The last lap for Conrad WilliamsAged 35, Conrad Williams has been a mainstay of the GB 4x400m team for much of the last decade. As part of the relay squad he has won multiple medals and as an individual 400m runner he competed in the 2012 Olympics in his home city. He is a popular and recognisable figure with fans due to his trademark headband, but 2018 will be his final year. “It’s time for the headband to come off,” he smiles, as he tells AW that this will be his retirement season.
From biathlon to bobsleigh and snowboarding to figure skating, the Winter Olympics in PyeongChang is capturing the imagination of the public. There is one thing missing that would enhance the event massively, though. Cross-country running. It is now 10 years since Haile Gebrselassie, Paul Tergat and Kenenisa Bekele wrote a joint letter to the IOC stating the case for cross-country running to be in the Winter Games.
The future of Crystal Palace as an athletics facility hangs in the balance with a sports consultancy company due to deliver its verdict on the venue next month. John Powell, the chairman of the Crystal Palace Sports Partnership, describes it as “crunch time” for the Palace (pictured) but is worried the process is alarmingly short and has not been publicised.
On way to London for the English #NationalXC at Parliament Hill. In 2012 it was so warm an ice cream van did a roaring trade there, but it looks like being rather chillier this year. http://athleticsw.com/4OKQAi
Muck Rack makes it simple to find people, tweets, or articles that mention any name, keyword, company, hashtag etc. We've compiled this guide to help you make the most of your search.
Selecting a term
Start searching tweets, articles from media outlets, articles mentioned in tweets, journalists'
names, titles and bios with some suggested searches:
Companies or Topics (e.g. iPhone, Microsoft)
Phrases (e.g. "cloud computing") — use quotes to keep the terms together
Twitter handles (e.g. @username) — returns those who have mentioned or replied to
Names (e.g. "David Pogue")
Hashtags (e.g. #sxsw, #london2012)
Bio details (e.g. vegan, Olympics, father)
Muck Rack's Advanced Search allows for many boolean operators.
Find results that mention multiple specified terms, use AND or
+. For example, ensure each result contains both Elon Musk and Mark Zuckerberg by
searching Musk AND Zuckerberg or Musk + Zuckerberg.
Use the operators OR or , to broaden your search when you'd like either of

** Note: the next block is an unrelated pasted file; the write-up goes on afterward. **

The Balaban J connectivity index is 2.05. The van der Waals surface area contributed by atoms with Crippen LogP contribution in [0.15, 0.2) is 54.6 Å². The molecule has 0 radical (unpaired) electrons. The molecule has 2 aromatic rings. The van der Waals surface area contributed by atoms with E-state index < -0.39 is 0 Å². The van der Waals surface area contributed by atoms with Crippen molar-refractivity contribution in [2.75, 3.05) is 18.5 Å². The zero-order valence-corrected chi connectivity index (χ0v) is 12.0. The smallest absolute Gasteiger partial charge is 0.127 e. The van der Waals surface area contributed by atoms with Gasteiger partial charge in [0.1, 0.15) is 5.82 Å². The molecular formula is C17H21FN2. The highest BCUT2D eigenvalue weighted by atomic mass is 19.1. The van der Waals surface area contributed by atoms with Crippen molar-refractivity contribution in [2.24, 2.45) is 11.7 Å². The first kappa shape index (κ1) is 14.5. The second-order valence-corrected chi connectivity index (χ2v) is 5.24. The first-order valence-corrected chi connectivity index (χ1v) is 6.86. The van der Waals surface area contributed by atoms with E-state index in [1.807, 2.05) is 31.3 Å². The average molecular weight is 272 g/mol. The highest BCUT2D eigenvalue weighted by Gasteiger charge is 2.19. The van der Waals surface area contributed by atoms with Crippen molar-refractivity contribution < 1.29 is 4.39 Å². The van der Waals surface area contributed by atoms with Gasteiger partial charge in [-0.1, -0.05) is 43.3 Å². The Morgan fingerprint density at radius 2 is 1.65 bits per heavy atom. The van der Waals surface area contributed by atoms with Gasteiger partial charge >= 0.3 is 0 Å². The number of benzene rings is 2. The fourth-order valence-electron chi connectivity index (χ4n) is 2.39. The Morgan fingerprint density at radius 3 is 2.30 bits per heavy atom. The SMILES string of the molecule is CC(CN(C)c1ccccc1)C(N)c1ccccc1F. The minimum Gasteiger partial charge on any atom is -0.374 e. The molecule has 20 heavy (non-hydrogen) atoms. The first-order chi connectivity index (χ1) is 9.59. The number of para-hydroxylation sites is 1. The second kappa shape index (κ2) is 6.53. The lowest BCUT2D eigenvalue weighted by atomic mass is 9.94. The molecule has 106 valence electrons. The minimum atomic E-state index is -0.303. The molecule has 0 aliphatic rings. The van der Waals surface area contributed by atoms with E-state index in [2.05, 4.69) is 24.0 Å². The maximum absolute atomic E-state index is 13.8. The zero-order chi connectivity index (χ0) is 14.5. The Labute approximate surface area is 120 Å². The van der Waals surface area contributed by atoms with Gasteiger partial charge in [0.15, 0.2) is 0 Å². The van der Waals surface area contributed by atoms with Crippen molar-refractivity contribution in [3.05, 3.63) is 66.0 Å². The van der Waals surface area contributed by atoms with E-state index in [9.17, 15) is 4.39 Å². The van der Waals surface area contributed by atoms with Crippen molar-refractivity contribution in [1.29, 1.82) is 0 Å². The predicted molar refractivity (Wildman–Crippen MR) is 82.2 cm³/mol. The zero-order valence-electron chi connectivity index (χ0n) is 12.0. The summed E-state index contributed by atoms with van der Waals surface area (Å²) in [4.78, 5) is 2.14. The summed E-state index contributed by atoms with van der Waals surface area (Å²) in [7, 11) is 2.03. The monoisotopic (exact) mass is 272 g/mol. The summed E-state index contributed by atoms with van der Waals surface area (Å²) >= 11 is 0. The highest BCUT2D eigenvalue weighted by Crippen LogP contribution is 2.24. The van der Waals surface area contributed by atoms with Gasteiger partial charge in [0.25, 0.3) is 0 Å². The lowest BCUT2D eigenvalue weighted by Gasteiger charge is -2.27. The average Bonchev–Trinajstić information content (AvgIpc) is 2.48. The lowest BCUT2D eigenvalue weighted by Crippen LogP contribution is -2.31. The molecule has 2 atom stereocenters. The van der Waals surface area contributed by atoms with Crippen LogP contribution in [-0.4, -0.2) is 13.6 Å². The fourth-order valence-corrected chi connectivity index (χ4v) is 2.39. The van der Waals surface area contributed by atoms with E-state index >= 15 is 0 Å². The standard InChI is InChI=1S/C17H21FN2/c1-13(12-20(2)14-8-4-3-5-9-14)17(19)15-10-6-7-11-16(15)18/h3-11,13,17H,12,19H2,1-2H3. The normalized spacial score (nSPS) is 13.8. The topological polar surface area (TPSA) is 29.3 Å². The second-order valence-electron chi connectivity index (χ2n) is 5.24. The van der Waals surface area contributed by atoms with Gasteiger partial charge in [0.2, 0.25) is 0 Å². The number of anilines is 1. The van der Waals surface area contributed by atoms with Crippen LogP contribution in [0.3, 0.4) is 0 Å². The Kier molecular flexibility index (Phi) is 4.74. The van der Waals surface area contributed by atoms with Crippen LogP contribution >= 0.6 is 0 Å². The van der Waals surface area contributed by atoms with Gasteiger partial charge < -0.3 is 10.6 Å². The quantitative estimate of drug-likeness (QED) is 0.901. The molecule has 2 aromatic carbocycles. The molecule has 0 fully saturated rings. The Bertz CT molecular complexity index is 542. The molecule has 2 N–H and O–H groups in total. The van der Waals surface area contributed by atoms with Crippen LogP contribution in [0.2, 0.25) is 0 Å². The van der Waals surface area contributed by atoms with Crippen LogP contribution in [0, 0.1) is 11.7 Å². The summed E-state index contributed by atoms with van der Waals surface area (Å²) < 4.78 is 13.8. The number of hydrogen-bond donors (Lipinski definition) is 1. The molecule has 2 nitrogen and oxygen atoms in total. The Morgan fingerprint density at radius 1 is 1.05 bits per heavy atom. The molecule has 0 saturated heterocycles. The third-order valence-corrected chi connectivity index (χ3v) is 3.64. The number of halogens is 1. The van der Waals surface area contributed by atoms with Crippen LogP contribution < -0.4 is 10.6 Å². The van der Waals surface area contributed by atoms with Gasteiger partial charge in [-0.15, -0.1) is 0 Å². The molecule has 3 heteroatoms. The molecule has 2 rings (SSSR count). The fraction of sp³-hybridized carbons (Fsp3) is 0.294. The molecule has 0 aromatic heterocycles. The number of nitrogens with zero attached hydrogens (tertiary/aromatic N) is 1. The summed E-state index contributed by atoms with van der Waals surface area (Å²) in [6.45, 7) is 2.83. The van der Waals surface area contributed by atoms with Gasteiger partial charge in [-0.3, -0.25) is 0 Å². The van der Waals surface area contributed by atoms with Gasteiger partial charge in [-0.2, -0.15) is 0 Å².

multiple terms to appear in results. (This is the default behavior of our search when no operators
are used). For example, results will contain either cake or cookie by searching cake OR cookie or cake,cookie
Use NOT or - to subtract results from your search. For
example, searching Disney will yield results about the Walt Disney Company as well as Walt Disney
World Resort. To exclude mentions of Disney World, search for Disney -World or Disney
When using one of these operators with a phrase, enclose it in quotation marks. For example, you can
find results about smartphones excluding Apple's iPhone 4S by searching smartphone -"iPhone
Exact case matching or punctuation
If you're searching for a brand name or keyword that relies on specific punctuation marks or capitalization, you can
find results that match your exact query by adding matchcase: before the keyword you're searching for, like matchcase:E*TRADE .
Use parentheses to separate multiple
boolean phrases. For example, to find journalists talking about having fun in Disney World or
Disneyland, search for ("disney world" OR disneyland) AND fun.
An asterisk can be used to search for any variation of a root word truncated by the asterisk. For example, searching for admin* will return results for administrator, administration, administer, administered, etc.
A near operator is an AND operator where you can control the distance between the words. You can vary the distance the near operation uses by adding a forward slash and number (between 0-99) such as strawberries NEAR/10 "whipped cream", which means the strawberries must exist within 10 words of "whipped cream".